May 29, 2017
It’s currently a skosh past midnight here on Atilla, our 50′ monohull that has become home for just short of a month. I’m eating fruit snacks with some of my best friends, which is interesting because I never before ate fruit snacks and these “best friends” currently talking around me are people I met six days ago. I’m a student on the Echo program, learning how to sail and ultimately gaining three ASA sailing certifications at the course’s completion. There are three other students in this program and an incredibly endearing Captain and unbelievably hilarious Program Director. The six of us have become so close and experienced so much together already that I sometimes forget this is a program and not just a trip I embarked on with five of my favorite humans.
I find myself in more and more disbelief each day. I am continuously experiencing new incredible things and am learning more in one day than I ever have before in a week. However, what is most surprising to me is the level on which I’ve connected with the people who were all randomly thrown together on a boat for the first time ever less than a week ago. We learn so much about each other daily, share so much of ourselves, trust so much in each other, and laugh harder and louder than we probably should.
Today was Challenge Day, so us four students sailed from Salt Island to Mountain Point on Virgin Gorda, with little to no help from our teachers. I couldn’t fathom quite how much we had learned since starting the program and couldn’t believe that we up-anchored, sailed smoothly, and then anchored at Mountain Point with relatively minimal help. After anchoring, we all talked over some lesson plans, learned how to tie several knots, and gelled closer together over some great music. By the way, I’d suggest listening to the band Rainbow Kitten Surprise (particularly the song “All That and More”) 🙂
After some down time, we free dived the Kodiak Queen, which was one of the coolest moments I’ve experienced in a while. The Kodiak Queen is one of the five surviving ships from Pearl Harbor. From what I have gathered and remembered without the use of internet (so this could be a little spotty), Kodiak Queen was a fuel boat that was rafted to a submarine when bombs started to rain out of the sky on the day of the Pearl Harbor attack. Initially, the crew abandoned the boat and fled for their lives, however they quickly realized the fuel boat was a ticking time bomb that needed to be taken out of the line of fire. The crew came back on board the boat and successfully got it out of the harbor and away from danger. Needless to say, shortly after, each crewman became recognized worldwide as a hero.
This ship, in the last few months, was sunk right off of Mountain Point. Amongst being a historical anomaly, Kodiak Queen now also incorporates more or less an art exhibit and is also completely conducive to coral and algal growth, serving as a restorative habitat for many species to live and thrive in. This multi-faceted, newly implanted underwater exhibit will soon be recognized around the world, and I was able to see it today. I had chills.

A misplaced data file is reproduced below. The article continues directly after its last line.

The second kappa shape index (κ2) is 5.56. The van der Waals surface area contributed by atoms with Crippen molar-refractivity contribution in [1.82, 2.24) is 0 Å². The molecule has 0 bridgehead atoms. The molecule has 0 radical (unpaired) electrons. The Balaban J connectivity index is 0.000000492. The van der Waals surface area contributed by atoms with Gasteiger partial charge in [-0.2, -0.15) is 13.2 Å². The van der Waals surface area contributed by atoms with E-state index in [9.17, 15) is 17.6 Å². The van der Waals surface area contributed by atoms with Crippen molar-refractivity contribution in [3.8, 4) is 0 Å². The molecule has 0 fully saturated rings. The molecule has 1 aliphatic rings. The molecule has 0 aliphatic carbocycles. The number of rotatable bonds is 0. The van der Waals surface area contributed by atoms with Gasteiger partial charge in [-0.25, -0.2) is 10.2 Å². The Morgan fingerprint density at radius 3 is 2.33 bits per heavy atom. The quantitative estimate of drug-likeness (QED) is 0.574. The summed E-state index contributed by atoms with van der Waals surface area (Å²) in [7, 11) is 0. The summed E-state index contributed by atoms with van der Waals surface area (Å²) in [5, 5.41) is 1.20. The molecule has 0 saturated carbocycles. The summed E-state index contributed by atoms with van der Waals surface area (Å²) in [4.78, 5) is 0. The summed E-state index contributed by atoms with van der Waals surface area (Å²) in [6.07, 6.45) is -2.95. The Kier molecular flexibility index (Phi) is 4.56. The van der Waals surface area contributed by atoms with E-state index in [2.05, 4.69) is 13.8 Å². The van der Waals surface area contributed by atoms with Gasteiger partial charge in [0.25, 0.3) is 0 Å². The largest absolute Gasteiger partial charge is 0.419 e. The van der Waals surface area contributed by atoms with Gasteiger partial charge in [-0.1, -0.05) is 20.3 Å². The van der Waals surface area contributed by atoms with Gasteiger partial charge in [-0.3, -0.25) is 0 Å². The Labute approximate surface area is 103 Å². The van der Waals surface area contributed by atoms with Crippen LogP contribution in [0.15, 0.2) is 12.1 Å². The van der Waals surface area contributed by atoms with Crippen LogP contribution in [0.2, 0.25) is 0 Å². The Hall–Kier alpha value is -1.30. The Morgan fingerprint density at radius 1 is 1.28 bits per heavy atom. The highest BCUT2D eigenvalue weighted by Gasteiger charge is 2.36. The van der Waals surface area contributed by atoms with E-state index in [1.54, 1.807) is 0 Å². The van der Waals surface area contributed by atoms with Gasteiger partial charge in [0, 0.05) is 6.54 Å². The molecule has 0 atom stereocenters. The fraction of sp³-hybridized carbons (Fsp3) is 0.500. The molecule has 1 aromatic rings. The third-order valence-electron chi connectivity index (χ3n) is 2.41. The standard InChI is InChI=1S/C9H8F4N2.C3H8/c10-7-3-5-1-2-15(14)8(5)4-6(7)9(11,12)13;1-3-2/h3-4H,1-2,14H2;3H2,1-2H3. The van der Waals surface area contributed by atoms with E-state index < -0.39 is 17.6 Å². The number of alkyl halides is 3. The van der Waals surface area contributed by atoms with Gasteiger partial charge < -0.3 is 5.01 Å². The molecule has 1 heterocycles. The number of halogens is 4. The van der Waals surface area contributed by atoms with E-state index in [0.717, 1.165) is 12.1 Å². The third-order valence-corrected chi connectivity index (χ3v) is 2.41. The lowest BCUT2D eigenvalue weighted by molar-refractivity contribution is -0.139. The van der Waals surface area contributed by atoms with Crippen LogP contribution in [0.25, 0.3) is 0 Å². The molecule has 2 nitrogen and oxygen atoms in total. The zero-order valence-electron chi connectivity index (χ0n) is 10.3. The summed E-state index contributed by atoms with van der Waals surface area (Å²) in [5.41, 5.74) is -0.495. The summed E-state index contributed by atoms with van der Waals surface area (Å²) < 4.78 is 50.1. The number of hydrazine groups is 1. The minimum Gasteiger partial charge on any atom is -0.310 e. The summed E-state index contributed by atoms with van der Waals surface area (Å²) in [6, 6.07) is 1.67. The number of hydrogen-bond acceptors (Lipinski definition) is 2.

Afterwards, our group swam back to the boat and sat for about an hour on the bow just talking about our lives and funny memories we’ve been a part of, great people we’ve met, and things we’ve grown to love. Later in the night, each student met individually with one of our teachers to go over four things: 1) a goal for the three week Echo program, 2) a goal for the entire summer, 3) a goal for the entire upcoming year, and 4) the roles we play in every person’s life that we’ve entered, big or small. Moments like these really open your eyes to what life can really be and what each day can truly give to you if you allow it to open up and unfold in a way that’s conducive to your dreams. Lastly, after dinner and over some tea, we played a game that required one person to tell their life story in 3 minutes and then afterwards answer two questions from each listener. I didn’t think I could feel any more comfortable or any closer to these people, however, in typical Sail Caribbean fashion, I was more than pleasantly surprised.
Sitting here, not being even halfway through the Echo program, I know that this experience will be one of the first and most significant times in my life as far as getting closer to who I am as a person and peeling back the layers in order to discover what means the most to me at the core. I wouldn’t ever be able to come up with a proper way to thank the people who have organized and been a part of this experience. It’s kind of one of those things that you don’t seem to get used to. You just find yourself in different moments during the day looking around and listening to the people beside you, feeling the breeze brush your face, hearing the water splash onto and slosh off the sides of the boat, and you just can’t help but feel like you are somehow a part of nature’s beautiful, patterned, yet unpredictable existence. It’s really incredible, just really super, super incredible. I’m so thankful.
Julia M, Echo student, age 19, Winter Springs, FL
The greatest challenge during the program was staying entertained during the quarantine period. Not being able to leave your boat and not having a phone, which was a crutch against boredom, it was difficult at first to stay entertained.